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Published on Jun 4, 2017
Redux has created an enormous paradigm shift in web application development: Defining how data changes in response to events in your application. This change has led the front-end community to embrace Redux with increasing optimism. But there is still one thing that Redux is not very good at: asynchronous side effects.
Note: This talk explains RxJS in the context of a Redux application. However, RxJS is framework-agnostic, so the principles apply to vanilla JS or other frameworks such as Angular, Ember, etc.
BIO: Berkeley is the CTO of freecodecamp.com, a free online community for learning full-stack web development where students garner real-world experience by engineering solutions for nonprofit companies. He is the author of Redux-Epic, a library built to do better async and server-side rendering in React with RxJS Observables. He was recently invited to the official Redux-Observable repo to introduce a supported feature for server-side rendering.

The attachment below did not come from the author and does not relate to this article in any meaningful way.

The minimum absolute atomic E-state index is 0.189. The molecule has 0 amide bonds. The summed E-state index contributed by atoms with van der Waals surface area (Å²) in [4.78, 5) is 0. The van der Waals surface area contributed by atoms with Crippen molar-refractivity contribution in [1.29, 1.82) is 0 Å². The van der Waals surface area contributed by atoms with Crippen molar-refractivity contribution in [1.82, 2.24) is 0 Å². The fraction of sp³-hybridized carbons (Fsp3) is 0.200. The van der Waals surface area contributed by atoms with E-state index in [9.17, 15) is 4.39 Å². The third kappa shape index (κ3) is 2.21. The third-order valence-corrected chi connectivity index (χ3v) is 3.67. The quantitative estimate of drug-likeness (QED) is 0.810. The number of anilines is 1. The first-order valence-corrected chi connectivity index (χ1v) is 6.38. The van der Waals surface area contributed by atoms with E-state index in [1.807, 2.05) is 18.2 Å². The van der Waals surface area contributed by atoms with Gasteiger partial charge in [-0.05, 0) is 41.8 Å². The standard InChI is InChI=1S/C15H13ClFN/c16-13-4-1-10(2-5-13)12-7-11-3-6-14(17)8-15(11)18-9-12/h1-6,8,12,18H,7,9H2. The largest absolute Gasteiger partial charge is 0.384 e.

Berkeley is also a partner at the SF-based consultancy Real World React, which provides technical training, application development, and talent sourcing specializing in cutting-edge technologies for web and mobile. He has trained engineers from Twilio, Tesla, Amazon, Pinterest, Nerdwallet, Netflix, and more.